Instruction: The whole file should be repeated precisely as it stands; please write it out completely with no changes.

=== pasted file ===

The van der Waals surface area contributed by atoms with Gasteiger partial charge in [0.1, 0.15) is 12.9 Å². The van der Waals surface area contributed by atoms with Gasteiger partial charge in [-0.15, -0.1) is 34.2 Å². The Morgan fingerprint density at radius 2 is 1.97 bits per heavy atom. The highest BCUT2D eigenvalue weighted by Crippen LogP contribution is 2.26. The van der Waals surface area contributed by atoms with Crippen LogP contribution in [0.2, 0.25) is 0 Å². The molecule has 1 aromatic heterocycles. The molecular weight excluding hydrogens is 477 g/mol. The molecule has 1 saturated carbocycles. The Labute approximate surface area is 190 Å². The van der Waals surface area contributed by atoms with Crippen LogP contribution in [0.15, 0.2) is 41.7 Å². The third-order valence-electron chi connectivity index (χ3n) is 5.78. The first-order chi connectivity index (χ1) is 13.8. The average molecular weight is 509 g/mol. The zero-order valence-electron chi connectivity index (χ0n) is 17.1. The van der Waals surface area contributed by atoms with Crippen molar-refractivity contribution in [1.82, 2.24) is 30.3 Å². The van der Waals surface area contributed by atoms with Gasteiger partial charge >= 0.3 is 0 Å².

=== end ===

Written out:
The van der Waals surface area contributed by atoms with Gasteiger partial charge in [0.1, 0.15) is 12.9 Å². The van der Waals surface area contributed by atoms with Gasteiger partial charge in [-0.15, -0.1) is 34.2 Å². The Morgan fingerprint density at radius 2 is 1.97 bits per heavy atom. The highest BCUT2D eigenvalue weighted by Crippen LogP contribution is 2.26. The van der Waals surface area contributed by atoms with Crippen LogP contribution in [0.2, 0.25) is 0 Å². The molecule has 1 aromatic heterocycles. The molecular weight excluding hydrogens is 477 g/mol. The molecule has 1 saturated carbocycles. The Labute approximate surface area is 190 Å². The van der Waals surface area contributed by atoms with Crippen LogP contribution in [0.15, 0.2) is 41.7 Å². The third-order valence-electron chi connectivity index (χ3n) is 5.78. The first-order chi connectivity index (χ1) is 13.8. The average molecular weight is 509 g/mol. The zero-order valence-electron chi connectivity index (χ0n) is 17.1. The van der Waals surface area contributed by atoms with Crippen molar-refractivity contribution in [1.82, 2.24) is 30.3 Å². The van der Waals surface area contributed by atoms with Gasteiger partial charge >= 0.3 is 0 Å².